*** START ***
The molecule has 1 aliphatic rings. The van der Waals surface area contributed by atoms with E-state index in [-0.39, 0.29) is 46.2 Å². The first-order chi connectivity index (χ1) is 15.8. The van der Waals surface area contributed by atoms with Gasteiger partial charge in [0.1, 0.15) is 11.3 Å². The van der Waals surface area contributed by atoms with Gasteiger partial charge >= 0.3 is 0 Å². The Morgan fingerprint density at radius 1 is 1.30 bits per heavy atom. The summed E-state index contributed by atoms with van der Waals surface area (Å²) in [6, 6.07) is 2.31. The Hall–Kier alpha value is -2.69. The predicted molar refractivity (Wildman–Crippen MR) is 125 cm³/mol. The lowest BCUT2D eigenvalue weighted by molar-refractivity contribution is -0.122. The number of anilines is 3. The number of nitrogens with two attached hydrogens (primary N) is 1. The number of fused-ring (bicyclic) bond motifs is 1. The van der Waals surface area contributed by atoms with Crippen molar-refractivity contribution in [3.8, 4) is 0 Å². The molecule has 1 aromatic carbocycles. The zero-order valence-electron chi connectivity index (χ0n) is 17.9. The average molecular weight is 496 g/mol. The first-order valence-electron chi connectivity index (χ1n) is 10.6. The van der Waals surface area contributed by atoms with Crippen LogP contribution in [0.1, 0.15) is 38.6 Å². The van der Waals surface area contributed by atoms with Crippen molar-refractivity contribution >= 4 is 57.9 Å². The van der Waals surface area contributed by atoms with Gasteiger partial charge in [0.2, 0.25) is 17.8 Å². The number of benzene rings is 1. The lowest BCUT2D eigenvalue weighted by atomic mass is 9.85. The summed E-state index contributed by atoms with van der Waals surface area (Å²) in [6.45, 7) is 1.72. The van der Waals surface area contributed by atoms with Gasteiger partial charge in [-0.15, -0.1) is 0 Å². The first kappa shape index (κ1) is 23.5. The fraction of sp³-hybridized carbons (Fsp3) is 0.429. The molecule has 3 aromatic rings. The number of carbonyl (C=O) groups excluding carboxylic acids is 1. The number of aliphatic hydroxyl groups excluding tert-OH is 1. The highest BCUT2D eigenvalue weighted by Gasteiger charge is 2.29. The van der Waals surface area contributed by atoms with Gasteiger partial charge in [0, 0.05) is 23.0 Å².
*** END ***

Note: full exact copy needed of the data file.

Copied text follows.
The molecule has 1 aliphatic rings. The van der Waals surface area contributed by atoms with E-state index in [-0.39, 0.29) is 46.2 Å². The first-order chi connectivity index (χ1) is 15.8. The van der Waals surface area contributed by atoms with Gasteiger partial charge in [0.1, 0.15) is 11.3 Å². The van der Waals surface area contributed by atoms with Gasteiger partial charge >= 0.3 is 0 Å². The Morgan fingerprint density at radius 1 is 1.30 bits per heavy atom. The summed E-state index contributed by atoms with van der Waals surface area (Å²) in [6, 6.07) is 2.31. The Hall–Kier alpha value is -2.69. The predicted molar refractivity (Wildman–Crippen MR) is 125 cm³/mol. The lowest BCUT2D eigenvalue weighted by molar-refractivity contribution is -0.122. The number of anilines is 3. The number of nitrogens with two attached hydrogens (primary N) is 1. The number of fused-ring (bicyclic) bond motifs is 1. The van der Waals surface area contributed by atoms with Crippen molar-refractivity contribution in [3.8, 4) is 0 Å². The molecule has 1 aromatic carbocycles. The zero-order valence-electron chi connectivity index (χ0n) is 17.9. The average molecular weight is 496 g/mol. The first-order valence-electron chi connectivity index (χ1n) is 10.6. The van der Waals surface area contributed by atoms with Crippen LogP contribution in [0.1, 0.15) is 38.6 Å². The van der Waals surface area contributed by atoms with Crippen molar-refractivity contribution >= 4 is 57.9 Å². The van der Waals surface area contributed by atoms with Gasteiger partial charge in [0.2, 0.25) is 17.8 Å². The number of benzene rings is 1. The lowest BCUT2D eigenvalue weighted by atomic mass is 9.85. The summed E-state index contributed by atoms with van der Waals surface area (Å²) in [6.45, 7) is 1.72. The van der Waals surface area contributed by atoms with Gasteiger partial charge in [-0.15, -0.1) is 0 Å². The first kappa shape index (κ1) is 23.5. The fraction of sp³-hybridized carbons (Fsp3) is 0.429. The molecule has 3 aromatic rings. The number of carbonyl (C=O) groups excluding carboxylic acids is 1. The number of aliphatic hydroxyl groups excluding tert-OH is 1. The highest BCUT2D eigenvalue weighted by Gasteiger charge is 2.29. The van der Waals surface area contributed by atoms with Gasteiger partial charge in [0, 0.05) is 23.0 Å².